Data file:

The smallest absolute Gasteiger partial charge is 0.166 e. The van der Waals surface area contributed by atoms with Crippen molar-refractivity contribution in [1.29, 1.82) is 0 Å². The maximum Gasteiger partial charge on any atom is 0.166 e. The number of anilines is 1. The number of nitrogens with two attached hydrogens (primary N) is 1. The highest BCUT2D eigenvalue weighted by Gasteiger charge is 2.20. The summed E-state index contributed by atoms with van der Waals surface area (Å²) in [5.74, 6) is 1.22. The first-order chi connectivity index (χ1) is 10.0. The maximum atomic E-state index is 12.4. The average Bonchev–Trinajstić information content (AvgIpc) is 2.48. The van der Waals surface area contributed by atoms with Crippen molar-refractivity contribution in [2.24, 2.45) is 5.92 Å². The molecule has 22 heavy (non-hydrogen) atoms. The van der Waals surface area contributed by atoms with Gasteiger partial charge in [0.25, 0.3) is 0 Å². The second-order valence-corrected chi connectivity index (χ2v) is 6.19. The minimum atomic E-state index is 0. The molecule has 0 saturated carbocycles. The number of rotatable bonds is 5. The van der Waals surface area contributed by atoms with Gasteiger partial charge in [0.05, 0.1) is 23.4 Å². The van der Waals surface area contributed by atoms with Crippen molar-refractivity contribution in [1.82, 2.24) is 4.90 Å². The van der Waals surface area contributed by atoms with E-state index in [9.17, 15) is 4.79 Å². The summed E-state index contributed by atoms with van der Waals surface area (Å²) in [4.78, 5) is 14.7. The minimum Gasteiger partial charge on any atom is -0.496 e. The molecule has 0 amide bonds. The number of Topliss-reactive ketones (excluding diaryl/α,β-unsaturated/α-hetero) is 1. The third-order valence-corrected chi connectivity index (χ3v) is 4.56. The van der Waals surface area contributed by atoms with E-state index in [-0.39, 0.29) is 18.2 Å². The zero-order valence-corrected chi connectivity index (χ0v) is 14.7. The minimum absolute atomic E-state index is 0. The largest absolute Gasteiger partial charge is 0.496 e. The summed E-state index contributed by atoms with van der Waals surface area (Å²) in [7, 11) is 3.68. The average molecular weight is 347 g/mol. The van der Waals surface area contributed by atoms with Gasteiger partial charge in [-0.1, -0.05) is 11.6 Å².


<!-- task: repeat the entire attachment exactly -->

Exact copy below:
The smallest absolute Gasteiger partial charge is 0.166 e. The van der Waals surface area contributed by atoms with Crippen molar-refractivity contribution in [1.29, 1.82) is 0 Å². The maximum Gasteiger partial charge on any atom is 0.166 e. The number of anilines is 1. The number of nitrogens with two attached hydrogens (primary N) is 1. The highest BCUT2D eigenvalue weighted by Gasteiger charge is 2.20. The summed E-state index contributed by atoms with van der Waals surface area (Å²) in [5.74, 6) is 1.22. The first-order chi connectivity index (χ1) is 10.0. The maximum atomic E-state index is 12.4. The average Bonchev–Trinajstić information content (AvgIpc) is 2.48. The van der Waals surface area contributed by atoms with Crippen molar-refractivity contribution in [2.24, 2.45) is 5.92 Å². The molecule has 22 heavy (non-hydrogen) atoms. The van der Waals surface area contributed by atoms with Gasteiger partial charge in [0.25, 0.3) is 0 Å². The second-order valence-corrected chi connectivity index (χ2v) is 6.19. The minimum atomic E-state index is 0. The molecule has 0 saturated carbocycles. The number of rotatable bonds is 5. The van der Waals surface area contributed by atoms with Gasteiger partial charge in [0.05, 0.1) is 23.4 Å². The van der Waals surface area contributed by atoms with Crippen molar-refractivity contribution in [1.82, 2.24) is 4.90 Å². The van der Waals surface area contributed by atoms with E-state index in [9.17, 15) is 4.79 Å². The summed E-state index contributed by atoms with van der Waals surface area (Å²) in [4.78, 5) is 14.7. The minimum Gasteiger partial charge on any atom is -0.496 e. The molecule has 0 amide bonds. The number of Topliss-reactive ketones (excluding diaryl/α,β-unsaturated/α-hetero) is 1. The third-order valence-corrected chi connectivity index (χ3v) is 4.56. The van der Waals surface area contributed by atoms with E-state index in [-0.39, 0.29) is 18.2 Å². The zero-order valence-corrected chi connectivity index (χ0v) is 14.7. The minimum absolute atomic E-state index is 0. The largest absolute Gasteiger partial charge is 0.496 e. The summed E-state index contributed by atoms with van der Waals surface area (Å²) in [7, 11) is 3.68. The average molecular weight is 347 g/mol. The van der Waals surface area contributed by atoms with Gasteiger partial charge in [-0.1, -0.05) is 11.6 Å².